Also I was expecting to be the oldest in the group, but I wasn’t by a long shot. For some reason (maybe my American travel biases?), I thought that this style of travel wouldn’t appeal to people older than me. One couple of Team Ozzie was in their late 40’s/early 50’s. Our tour leader, Pancham, said he once had someone in their 80’s on one of his trips! According to some members of Team Ozzie, for whom this was their 4th Intrepid trip, they’ve traveled with a range of ages. I found that pretty refreshing.
[Confession: I was nervous about the group because I’d had a few bad travel group experiences with Australians before. I wasn’t worried about me not liking them, but THEM not liking me. Luckily, the travel spirits were with me by giving me very nice travel partners, and I feel like my good travel karma was repaid on this trip. Much love to Team Ozzie!]
Our Tour Leader
I also feel like we lucked out with our tour leader, Pancham. He’s born and raised in India but has traveled all over the world working on the Queen Elizabeth II prior to becoming a tour leader with Intrepid. He’s super funny, knowledgable beyond belief, and I always felt like he cared about our experience during the trip. We all joked that he tended to crack the whip with the local staff, but I think he was concerned about the level of service our group received. I like to call Pancham a “Walking India Encyclopedia.” He could identify wild birds, tell you about the preparation of an Indian dish, rattle off random facts about the Indian economy and Hinduism. Plus, he’s super into food. Score! He never led us astray with his restaurant suggestions.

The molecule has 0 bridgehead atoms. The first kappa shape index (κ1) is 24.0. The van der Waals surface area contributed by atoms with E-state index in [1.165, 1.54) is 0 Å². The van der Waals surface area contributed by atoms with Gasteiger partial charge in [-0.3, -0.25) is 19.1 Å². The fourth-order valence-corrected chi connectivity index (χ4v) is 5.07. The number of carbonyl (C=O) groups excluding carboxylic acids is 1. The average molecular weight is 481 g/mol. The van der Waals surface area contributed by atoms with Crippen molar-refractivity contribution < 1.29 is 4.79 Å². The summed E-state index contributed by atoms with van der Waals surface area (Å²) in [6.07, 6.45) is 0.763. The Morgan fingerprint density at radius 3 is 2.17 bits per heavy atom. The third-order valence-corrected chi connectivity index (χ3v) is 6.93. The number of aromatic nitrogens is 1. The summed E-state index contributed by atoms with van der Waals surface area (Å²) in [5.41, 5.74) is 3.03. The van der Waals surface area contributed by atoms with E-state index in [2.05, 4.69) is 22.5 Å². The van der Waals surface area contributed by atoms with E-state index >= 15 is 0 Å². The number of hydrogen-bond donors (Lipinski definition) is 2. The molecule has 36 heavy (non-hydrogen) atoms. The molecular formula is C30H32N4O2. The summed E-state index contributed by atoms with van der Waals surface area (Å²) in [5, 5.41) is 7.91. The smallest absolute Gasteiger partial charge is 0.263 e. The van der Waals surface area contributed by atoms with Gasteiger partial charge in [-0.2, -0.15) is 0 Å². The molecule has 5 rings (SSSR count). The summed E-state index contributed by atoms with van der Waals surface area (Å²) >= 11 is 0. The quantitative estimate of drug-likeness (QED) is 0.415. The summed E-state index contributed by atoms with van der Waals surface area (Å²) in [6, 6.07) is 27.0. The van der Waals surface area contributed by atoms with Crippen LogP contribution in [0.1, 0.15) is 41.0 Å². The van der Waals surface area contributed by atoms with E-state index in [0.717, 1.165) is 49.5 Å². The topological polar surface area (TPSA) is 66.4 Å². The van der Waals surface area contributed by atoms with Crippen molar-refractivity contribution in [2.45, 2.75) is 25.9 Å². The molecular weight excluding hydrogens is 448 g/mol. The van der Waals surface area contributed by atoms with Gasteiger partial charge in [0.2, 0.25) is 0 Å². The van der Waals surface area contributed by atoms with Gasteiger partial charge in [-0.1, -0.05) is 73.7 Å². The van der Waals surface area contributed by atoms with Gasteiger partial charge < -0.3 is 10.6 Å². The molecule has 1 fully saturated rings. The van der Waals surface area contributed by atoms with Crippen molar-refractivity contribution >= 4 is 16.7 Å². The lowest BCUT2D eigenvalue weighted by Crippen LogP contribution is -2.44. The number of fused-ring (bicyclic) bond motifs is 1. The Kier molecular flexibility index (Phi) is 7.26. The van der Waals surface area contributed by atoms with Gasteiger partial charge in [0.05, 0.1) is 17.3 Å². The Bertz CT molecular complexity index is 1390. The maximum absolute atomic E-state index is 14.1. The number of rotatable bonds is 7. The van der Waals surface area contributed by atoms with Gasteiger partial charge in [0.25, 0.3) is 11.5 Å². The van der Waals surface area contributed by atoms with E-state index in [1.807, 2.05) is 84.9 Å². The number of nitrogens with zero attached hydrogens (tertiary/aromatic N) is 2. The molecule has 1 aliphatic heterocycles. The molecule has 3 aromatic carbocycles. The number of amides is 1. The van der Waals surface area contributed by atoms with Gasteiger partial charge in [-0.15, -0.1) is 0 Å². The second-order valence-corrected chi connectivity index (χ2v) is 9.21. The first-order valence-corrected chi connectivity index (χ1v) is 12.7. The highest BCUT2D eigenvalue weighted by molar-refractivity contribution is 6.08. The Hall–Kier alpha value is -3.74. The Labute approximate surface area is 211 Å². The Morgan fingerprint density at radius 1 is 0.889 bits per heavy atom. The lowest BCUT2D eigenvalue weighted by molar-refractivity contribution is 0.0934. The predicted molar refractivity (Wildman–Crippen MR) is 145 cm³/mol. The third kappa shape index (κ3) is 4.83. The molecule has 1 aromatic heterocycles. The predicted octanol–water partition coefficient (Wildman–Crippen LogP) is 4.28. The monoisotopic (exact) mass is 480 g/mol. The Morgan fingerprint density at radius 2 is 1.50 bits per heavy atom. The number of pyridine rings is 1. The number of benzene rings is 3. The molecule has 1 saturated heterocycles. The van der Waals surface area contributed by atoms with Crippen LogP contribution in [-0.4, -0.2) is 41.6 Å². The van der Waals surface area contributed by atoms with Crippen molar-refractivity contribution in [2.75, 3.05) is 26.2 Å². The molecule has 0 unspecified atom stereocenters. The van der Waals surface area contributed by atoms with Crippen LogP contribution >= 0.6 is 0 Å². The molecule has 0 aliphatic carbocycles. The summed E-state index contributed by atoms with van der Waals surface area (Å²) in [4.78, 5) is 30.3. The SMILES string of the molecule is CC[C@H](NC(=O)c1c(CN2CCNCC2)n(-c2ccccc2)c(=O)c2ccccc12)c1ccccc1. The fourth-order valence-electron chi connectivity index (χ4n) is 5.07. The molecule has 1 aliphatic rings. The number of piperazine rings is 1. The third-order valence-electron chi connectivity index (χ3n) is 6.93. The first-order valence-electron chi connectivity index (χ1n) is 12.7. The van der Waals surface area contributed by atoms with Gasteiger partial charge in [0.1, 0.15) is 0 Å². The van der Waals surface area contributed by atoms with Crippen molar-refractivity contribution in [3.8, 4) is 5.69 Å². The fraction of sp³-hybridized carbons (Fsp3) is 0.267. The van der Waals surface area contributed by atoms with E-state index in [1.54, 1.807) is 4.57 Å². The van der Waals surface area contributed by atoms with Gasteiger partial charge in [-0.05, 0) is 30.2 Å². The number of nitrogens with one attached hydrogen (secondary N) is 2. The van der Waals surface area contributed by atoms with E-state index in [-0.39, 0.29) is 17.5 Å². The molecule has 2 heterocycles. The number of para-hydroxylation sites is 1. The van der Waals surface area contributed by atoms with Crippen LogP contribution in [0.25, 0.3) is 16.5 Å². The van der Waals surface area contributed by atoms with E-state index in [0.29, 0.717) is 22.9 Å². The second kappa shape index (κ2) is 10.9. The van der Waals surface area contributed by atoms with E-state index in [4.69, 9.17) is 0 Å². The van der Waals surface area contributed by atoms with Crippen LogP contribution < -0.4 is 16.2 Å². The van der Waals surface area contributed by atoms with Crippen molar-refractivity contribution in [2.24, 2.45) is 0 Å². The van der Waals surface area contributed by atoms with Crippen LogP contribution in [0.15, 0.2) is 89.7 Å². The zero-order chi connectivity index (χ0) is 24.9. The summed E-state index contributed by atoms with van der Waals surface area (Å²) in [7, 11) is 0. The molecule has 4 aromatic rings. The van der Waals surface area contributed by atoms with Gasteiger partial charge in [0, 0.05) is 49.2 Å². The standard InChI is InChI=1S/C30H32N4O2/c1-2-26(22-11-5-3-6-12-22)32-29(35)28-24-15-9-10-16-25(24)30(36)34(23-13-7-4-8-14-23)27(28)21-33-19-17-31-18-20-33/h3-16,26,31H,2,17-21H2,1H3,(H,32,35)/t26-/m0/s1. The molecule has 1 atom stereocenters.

For those considering a group tour like Intrepid, I would think about the following things:
1. Are you traveling during the peak or off season for your destination? There are definitely pros and cons to both. It will affect everything from group size to the atmosphere of the locations you’ll visit.
2. Confirm the maximum size of your group, if that’s important to you. Size can matter. While my little traveling family of 5 was great, companies like Intrepid have sister companies, and groups may be consolidated together. 18 or 22 people isn’t necessarily bad, but it may not be the small group experience you’re looking for.
3. Confirm that your guide is local. While I’m sure that a non-Indian/non-local guide would have been fine, I think it helped that Pancham was familar with local customs and food, speaks both Hindi and English fluently, and just knows what’s up. I’m not saying that a non-Indian/non-local guide can’t be helpful, but having someone who can communicate well and knew what was safe for us in a variety of situations made our trip easier.
4. If you’re traveling solo, are you willing to pay a “single supplement”? One of the worst things about traveling solo on group or packaged tours is that companies will often charge you for being a single traveler. That makes no sense to me! You’re taking up less space and resources. Intrepid gives you the option of paying a single supplement only if you would like to guarantee a private room for all or most of your trip. I paid the single supplement, and, in the end, I probably didn’t need to because there were only 5 of us. That being said, I wasn’t sure if other people would book after I did. I wanted my own room. I need a little alone time. 🙂
So that’s a little background about the group tour portion of my trip. I’ll get into WHY I chose the group tour route in another post.
Have you gone on a small or large group tour? What did you think about your experience, and would you do it again?
I am in no way working in partnership with Intrepid. This post isn’t sponsored. I got nothing free from them. Yadda, yadda, yadda.